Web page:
Centre for Teaching and Learning

Centre for Teaching and Learning
Centre for Teaching and Learning

Memorizing or Understanding: Are we teaching the right thing?

with Dr. Eric Mazur, Balkanski Professor of Physics and Applied Physics, and Area Dean of Applied Physics, Harvard University
Co-sponsored by the Department of Physics and the Centre for Teaching and Learning at Queen's

This session was video recorded on Friday, November 11, 2011, Stirling Hall, Theatre D, 1:30pm - 2:30 pm

PowerPoint Slides (PDF, 5.1MB)

Session Description

Education is more than just transfer of information, yet that is what is mostly done in large introductory courses -- instructors present material (even though this material might be readily available in printed form) and for students the main purpose of lectures is to take down as many notes as they can. Few students have the ability, motivation, and discipline to synthesize all the information delivered to them. Yet synthesis is perhaps the most important -- and most elusive -- aspect of education. I will show how shifting the focus in lectures from delivering information to synthesizing information greatly improves the learning that takes place in the classroom.

Eric Mazur PhotoAbout the Presenter

Eric Mazur is the Balkanski Professor of Physics and Applied Physics at Harvard University and Area Dean of Applied Physics. An internationally recognized scientist and researcher, he leads a vigorous research program in optical physics and supervises one of the largest research groups in the Physics Department at Harvard University.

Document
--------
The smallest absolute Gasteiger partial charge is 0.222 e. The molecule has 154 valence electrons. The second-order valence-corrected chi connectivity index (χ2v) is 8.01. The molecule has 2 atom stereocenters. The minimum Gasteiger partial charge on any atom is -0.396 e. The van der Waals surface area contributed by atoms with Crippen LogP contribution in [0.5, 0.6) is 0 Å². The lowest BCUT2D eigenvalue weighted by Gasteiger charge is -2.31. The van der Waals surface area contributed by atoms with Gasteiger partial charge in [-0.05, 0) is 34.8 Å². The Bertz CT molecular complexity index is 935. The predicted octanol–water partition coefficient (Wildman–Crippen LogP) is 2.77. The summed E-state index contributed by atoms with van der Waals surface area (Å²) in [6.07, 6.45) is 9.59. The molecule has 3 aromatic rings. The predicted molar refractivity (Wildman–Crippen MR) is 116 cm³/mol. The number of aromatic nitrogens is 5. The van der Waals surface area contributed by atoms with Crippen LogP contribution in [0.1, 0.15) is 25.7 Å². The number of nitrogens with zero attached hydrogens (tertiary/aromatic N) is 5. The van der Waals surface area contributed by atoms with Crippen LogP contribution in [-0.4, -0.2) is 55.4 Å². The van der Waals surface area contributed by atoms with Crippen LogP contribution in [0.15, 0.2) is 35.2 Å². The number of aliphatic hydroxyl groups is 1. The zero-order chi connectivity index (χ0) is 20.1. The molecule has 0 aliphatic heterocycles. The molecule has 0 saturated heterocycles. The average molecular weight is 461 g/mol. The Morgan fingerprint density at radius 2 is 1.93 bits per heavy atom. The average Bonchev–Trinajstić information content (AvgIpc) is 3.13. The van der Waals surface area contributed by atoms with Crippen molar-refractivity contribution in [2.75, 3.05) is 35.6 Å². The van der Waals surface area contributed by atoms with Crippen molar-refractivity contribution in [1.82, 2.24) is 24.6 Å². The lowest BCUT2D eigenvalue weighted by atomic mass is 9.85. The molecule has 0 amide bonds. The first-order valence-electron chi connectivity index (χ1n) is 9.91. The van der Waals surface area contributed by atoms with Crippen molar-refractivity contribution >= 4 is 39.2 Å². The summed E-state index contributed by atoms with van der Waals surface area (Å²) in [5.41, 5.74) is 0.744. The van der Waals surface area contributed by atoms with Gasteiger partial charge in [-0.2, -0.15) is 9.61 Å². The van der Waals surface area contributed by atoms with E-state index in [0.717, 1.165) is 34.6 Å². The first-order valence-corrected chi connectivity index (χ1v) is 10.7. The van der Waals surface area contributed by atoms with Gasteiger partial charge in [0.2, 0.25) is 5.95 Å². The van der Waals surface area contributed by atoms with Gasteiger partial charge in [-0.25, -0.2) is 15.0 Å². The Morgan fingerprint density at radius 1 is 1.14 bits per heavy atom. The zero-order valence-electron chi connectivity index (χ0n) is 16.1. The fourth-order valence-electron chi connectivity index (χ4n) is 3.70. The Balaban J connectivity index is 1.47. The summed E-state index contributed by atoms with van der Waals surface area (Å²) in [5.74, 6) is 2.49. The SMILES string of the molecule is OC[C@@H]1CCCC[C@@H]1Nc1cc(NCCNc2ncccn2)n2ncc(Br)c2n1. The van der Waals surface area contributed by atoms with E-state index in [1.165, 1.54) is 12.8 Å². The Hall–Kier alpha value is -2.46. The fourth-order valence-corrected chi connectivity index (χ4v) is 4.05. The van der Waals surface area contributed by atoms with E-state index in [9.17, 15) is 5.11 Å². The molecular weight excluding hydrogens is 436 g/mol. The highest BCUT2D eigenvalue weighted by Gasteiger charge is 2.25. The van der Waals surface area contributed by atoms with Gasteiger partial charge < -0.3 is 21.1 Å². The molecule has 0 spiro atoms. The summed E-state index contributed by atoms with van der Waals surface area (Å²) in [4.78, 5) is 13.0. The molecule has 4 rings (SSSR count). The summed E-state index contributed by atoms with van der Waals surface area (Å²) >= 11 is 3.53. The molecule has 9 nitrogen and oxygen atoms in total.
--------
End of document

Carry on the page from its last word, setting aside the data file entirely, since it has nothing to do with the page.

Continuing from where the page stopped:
After obtaining a Ph.D. degree in experimental physics at the University of Leiden in the Netherlands in 1981, Dr. Mazur came to Harvard University in 1982. In 1984 he joined the faculty and obtained tenure six years later. Dr. Mazur has made important contributions to spectroscopy, light scattering, the interaction of ultrashort laser pulses with materials, and nanophotonics.

Dr. Mazur is author or co-author of 242 scientific publications and 12 patents. He has also written on education and is the author of Peer Instruction: A User's Manual (Prentice Hall, 1997), a book that explains how to teach large lecture classes interactively. In 2006 he helped produce the award-winning DVD Interactive Teaching.